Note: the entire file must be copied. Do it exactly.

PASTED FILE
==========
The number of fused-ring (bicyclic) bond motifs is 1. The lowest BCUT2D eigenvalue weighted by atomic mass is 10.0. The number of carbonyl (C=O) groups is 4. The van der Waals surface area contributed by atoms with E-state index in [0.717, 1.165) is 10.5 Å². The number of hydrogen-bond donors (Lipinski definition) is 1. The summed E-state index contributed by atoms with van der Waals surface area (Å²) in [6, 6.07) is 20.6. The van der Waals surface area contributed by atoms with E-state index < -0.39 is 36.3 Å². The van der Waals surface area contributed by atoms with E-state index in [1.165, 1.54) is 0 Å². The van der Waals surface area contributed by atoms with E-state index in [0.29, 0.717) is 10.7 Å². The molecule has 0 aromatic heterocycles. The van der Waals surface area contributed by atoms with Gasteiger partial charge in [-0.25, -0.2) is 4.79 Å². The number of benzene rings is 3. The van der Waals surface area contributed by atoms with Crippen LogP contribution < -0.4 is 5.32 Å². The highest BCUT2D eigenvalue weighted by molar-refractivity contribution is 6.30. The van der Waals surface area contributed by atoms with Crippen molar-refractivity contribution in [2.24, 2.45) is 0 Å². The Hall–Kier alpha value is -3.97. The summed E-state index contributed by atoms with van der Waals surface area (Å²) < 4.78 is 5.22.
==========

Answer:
The number of fused-ring (bicyclic) bond motifs is 1. The lowest BCUT2D eigenvalue weighted by atomic mass is 10.0. The number of carbonyl (C=O) groups is 4. The van der Waals surface area contributed by atoms with E-state index in [0.717, 1.165) is 10.5 Å². The number of hydrogen-bond donors (Lipinski definition) is 1. The summed E-state index contributed by atoms with van der Waals surface area (Å²) in [6, 6.07) is 20.6. The van der Waals surface area contributed by atoms with E-state index < -0.39 is 36.3 Å². The van der Waals surface area contributed by atoms with E-state index in [1.165, 1.54) is 0 Å². The van der Waals surface area contributed by atoms with E-state index in [0.29, 0.717) is 10.7 Å². The molecule has 0 aromatic heterocycles. The van der Waals surface area contributed by atoms with Gasteiger partial charge in [-0.25, -0.2) is 4.79 Å². The number of benzene rings is 3. The van der Waals surface area contributed by atoms with Crippen LogP contribution < -0.4 is 5.32 Å². The highest BCUT2D eigenvalue weighted by molar-refractivity contribution is 6.30. The van der Waals surface area contributed by atoms with Crippen molar-refractivity contribution in [2.24, 2.45) is 0 Å². The Hall–Kier alpha value is -3.97. The summed E-state index contributed by atoms with van der Waals surface area (Å²) < 4.78 is 5.22.